Welcome to the Smule Blog! I am Ge Wang (@gewang), Smule’s Co-founder and Chief Creative Officer and Assistant Professor at Stanford University’s Center for Computer Research in Music and Acoustics (CCRMA). For this very first blog entry, let’s jump right in!
In November 2008 Smule launched an app called Ocarina, which transformed the iPhone into an ancient flute-like instrument that responds to your breath and multitouch. It was also a social experience — the Ocarina globe visualized where people are playing Ocarina and even let users listen in on each other. It went on to be one of Apple’s Hall of Fame apps and currently has millions of users, who’ve since 2008 expended 2 billion breathes blowing into their iPhones (see distribution of breaths blown into Ocarina below) and have listened to each other 47 millions times in the globe! The vision of Smule was always to bring the joy of music-making to as many people as possible, and to connect the world more through music (with a little help from technology). Ocarina has been core to that vision.
Today we launch Ocarina 2, a totally redesigned, re-imagined Ocarina. By creating a sequel, it gave us the freedom to wipe the slate clean and redesign nearly every aspect of the experience. The most significant new core features are the game-like song mode which shows you patterns on how to play each note, and a dynamic harmony engine that automatically follows as you play. In addition every color, every animation, spacing, sound, graphical effect has been optimized. Instead of going on about it, let’s go to video. Here is a video (yes, that’s me in the video) of playing The X-Files theme music in Ocarina 2, which also shows the new “whistle mode”:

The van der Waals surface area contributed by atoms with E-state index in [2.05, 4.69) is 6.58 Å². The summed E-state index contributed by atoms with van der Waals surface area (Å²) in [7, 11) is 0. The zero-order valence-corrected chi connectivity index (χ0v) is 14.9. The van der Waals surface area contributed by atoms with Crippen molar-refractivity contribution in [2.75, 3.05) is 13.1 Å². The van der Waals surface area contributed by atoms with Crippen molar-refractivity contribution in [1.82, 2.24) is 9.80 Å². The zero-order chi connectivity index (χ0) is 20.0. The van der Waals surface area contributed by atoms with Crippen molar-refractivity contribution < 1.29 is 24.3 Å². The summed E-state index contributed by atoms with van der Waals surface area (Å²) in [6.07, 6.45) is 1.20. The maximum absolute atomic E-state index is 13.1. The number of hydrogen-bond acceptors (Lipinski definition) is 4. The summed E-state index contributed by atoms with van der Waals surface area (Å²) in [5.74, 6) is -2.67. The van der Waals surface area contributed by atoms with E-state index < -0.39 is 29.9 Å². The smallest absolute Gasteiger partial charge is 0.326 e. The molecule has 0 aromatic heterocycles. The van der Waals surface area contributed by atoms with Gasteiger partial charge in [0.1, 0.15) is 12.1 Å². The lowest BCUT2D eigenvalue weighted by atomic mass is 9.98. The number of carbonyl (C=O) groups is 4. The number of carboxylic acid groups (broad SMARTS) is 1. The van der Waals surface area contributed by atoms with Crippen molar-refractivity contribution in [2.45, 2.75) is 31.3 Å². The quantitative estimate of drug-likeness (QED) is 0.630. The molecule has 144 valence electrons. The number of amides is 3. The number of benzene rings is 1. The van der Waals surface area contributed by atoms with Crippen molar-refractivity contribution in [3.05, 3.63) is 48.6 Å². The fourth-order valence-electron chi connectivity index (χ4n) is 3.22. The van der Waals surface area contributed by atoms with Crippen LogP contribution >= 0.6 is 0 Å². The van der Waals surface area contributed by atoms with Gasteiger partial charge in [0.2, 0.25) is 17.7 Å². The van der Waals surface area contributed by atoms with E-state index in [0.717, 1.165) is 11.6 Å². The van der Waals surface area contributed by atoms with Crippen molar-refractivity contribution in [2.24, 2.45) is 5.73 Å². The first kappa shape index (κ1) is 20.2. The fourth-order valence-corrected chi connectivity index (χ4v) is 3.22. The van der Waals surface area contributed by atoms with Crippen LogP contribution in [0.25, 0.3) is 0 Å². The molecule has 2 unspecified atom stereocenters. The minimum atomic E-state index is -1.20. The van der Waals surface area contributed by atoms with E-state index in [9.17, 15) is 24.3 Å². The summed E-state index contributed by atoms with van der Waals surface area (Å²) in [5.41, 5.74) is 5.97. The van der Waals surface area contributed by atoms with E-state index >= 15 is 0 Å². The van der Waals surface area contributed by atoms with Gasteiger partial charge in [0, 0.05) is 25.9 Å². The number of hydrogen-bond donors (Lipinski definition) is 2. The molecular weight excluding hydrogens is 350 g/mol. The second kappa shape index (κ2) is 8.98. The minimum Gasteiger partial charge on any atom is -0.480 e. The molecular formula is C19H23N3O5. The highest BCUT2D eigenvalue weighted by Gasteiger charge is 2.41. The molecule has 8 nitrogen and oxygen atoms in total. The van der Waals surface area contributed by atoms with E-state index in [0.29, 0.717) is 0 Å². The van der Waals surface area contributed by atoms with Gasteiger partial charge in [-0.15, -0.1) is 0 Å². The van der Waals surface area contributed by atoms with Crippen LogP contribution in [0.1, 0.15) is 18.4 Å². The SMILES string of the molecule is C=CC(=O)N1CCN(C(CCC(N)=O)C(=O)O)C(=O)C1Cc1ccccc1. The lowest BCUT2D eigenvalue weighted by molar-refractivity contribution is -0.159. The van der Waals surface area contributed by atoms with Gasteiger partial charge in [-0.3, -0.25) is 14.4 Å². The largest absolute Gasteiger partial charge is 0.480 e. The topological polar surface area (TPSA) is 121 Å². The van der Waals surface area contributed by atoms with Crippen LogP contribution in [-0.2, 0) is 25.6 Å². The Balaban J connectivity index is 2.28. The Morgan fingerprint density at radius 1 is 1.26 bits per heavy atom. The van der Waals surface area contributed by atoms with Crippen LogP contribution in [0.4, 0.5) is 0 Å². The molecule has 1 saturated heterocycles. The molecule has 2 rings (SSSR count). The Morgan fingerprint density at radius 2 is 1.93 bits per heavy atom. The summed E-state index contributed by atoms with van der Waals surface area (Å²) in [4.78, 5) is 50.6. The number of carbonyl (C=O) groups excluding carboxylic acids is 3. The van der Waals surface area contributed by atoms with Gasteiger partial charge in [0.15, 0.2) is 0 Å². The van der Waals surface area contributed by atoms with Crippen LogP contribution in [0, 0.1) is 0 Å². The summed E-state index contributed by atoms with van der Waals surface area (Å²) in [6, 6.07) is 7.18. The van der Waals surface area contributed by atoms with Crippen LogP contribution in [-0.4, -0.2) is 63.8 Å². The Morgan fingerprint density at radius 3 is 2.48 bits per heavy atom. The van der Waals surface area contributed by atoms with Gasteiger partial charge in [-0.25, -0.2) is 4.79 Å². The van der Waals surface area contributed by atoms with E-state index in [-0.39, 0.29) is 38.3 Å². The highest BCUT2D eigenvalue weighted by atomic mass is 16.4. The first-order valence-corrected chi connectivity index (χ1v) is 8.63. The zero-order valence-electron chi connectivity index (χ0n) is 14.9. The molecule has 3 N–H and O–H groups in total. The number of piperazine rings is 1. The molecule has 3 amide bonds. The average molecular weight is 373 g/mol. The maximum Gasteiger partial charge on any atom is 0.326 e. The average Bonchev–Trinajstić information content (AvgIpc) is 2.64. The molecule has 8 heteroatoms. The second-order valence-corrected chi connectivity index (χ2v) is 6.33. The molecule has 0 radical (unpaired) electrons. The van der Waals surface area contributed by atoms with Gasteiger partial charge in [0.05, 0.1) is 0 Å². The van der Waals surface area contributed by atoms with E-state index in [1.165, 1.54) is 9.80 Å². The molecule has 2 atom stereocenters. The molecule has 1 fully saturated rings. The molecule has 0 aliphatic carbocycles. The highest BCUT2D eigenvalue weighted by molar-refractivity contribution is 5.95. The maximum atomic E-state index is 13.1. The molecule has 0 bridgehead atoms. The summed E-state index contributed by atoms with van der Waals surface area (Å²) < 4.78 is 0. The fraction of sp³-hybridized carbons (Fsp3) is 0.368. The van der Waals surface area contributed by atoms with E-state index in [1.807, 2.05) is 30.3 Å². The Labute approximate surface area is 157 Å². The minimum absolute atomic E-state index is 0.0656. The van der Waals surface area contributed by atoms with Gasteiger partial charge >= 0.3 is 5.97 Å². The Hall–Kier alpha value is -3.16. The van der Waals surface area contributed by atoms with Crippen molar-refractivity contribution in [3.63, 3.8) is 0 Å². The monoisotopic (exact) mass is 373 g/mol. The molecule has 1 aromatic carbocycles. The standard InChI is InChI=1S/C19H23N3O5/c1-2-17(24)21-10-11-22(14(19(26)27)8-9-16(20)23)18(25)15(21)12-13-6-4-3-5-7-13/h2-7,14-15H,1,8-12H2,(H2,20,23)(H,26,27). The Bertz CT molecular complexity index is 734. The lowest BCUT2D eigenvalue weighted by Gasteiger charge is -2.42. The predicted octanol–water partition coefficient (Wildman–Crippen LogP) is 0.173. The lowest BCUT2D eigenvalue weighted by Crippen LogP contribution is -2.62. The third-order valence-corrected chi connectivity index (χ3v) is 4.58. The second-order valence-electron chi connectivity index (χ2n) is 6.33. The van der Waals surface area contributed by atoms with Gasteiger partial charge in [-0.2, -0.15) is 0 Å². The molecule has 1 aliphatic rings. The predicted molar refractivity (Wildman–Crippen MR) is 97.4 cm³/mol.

The vision behind Ocarina 2 is to take the magic of the original Ocarina, and make it even easier for everyone to learn – and to play a lot of songs. For a given song, just follow patterns to play each note – hold the right combination of holes onscreen and blow. You’ll see both the next pattern/note to play and a preview of the future (kind of like previewing the next blocks in Tetris). There is no hurry to play these — Ocarina 2 waits for you to play at your own pace. The harmony engine automatically accompanies your playing with angelic-sound chords. Let’s go to video again:
The idea is to enable users to learn and play A LOT of songs. The app is free to download, and comes with 4 songs that are easy to start playing (Twinkle Twinkle Little Star, Amazing Grace, Ode to Joy, Clair de Lune), and there is going to be close to 50 songs at launch (much more to be added), priced quite affordably! There are 2 tiers of songs, “tunes” and “premiums” (you can get several on the buck).